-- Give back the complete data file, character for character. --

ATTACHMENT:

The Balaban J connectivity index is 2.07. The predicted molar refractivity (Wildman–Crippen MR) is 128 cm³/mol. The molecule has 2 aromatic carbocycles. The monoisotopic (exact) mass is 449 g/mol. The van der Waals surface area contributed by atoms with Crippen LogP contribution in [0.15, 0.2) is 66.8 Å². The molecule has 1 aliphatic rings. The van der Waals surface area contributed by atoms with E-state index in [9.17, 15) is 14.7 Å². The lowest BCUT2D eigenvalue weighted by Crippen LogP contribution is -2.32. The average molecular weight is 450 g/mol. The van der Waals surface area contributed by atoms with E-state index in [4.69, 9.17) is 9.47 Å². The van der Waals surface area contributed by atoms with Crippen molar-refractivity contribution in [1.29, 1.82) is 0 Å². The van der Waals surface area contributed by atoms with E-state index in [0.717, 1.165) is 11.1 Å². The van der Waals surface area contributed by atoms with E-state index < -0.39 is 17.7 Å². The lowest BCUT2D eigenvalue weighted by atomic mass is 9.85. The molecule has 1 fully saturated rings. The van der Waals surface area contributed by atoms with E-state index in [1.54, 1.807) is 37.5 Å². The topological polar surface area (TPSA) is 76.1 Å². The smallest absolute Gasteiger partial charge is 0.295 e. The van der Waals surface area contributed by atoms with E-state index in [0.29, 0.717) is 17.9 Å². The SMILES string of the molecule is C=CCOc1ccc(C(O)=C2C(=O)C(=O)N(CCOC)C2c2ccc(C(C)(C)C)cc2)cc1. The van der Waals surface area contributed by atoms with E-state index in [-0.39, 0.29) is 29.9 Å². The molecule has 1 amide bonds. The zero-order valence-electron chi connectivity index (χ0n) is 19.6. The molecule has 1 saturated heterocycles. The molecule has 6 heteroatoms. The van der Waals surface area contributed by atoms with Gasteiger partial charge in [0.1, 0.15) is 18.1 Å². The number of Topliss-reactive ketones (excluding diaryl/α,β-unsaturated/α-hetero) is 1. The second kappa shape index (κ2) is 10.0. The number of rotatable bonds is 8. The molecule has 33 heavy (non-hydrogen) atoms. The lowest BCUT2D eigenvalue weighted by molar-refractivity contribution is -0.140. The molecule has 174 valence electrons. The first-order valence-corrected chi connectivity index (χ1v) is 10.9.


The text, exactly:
The Balaban J connectivity index is 2.07. The predicted molar refractivity (Wildman–Crippen MR) is 128 cm³/mol. The molecule has 2 aromatic carbocycles. The monoisotopic (exact) mass is 449 g/mol. The van der Waals surface area contributed by atoms with Crippen LogP contribution in [0.15, 0.2) is 66.8 Å². The molecule has 1 aliphatic rings. The van der Waals surface area contributed by atoms with E-state index in [9.17, 15) is 14.7 Å². The lowest BCUT2D eigenvalue weighted by Crippen LogP contribution is -2.32. The average molecular weight is 450 g/mol. The van der Waals surface area contributed by atoms with E-state index in [4.69, 9.17) is 9.47 Å². The van der Waals surface area contributed by atoms with Crippen molar-refractivity contribution in [1.29, 1.82) is 0 Å². The van der Waals surface area contributed by atoms with E-state index in [0.717, 1.165) is 11.1 Å². The van der Waals surface area contributed by atoms with E-state index < -0.39 is 17.7 Å². The lowest BCUT2D eigenvalue weighted by atomic mass is 9.85. The molecule has 1 fully saturated rings. The van der Waals surface area contributed by atoms with E-state index in [1.54, 1.807) is 37.5 Å². The topological polar surface area (TPSA) is 76.1 Å². The smallest absolute Gasteiger partial charge is 0.295 e. The van der Waals surface area contributed by atoms with E-state index in [0.29, 0.717) is 17.9 Å². The SMILES string of the molecule is C=CCOc1ccc(C(O)=C2C(=O)C(=O)N(CCOC)C2c2ccc(C(C)(C)C)cc2)cc1. The van der Waals surface area contributed by atoms with E-state index in [-0.39, 0.29) is 29.9 Å². The molecule has 1 amide bonds. The zero-order valence-electron chi connectivity index (χ0n) is 19.6. The molecule has 1 saturated heterocycles. The molecule has 6 heteroatoms. The van der Waals surface area contributed by atoms with Gasteiger partial charge in [0.1, 0.15) is 18.1 Å². The number of Topliss-reactive ketones (excluding diaryl/α,β-unsaturated/α-hetero) is 1. The second kappa shape index (κ2) is 10.0. The number of rotatable bonds is 8. The molecule has 33 heavy (non-hydrogen) atoms. The lowest BCUT2D eigenvalue weighted by molar-refractivity contribution is -0.140. The molecule has 174 valence electrons. The first-order valence-corrected chi connectivity index (χ1v) is 10.9.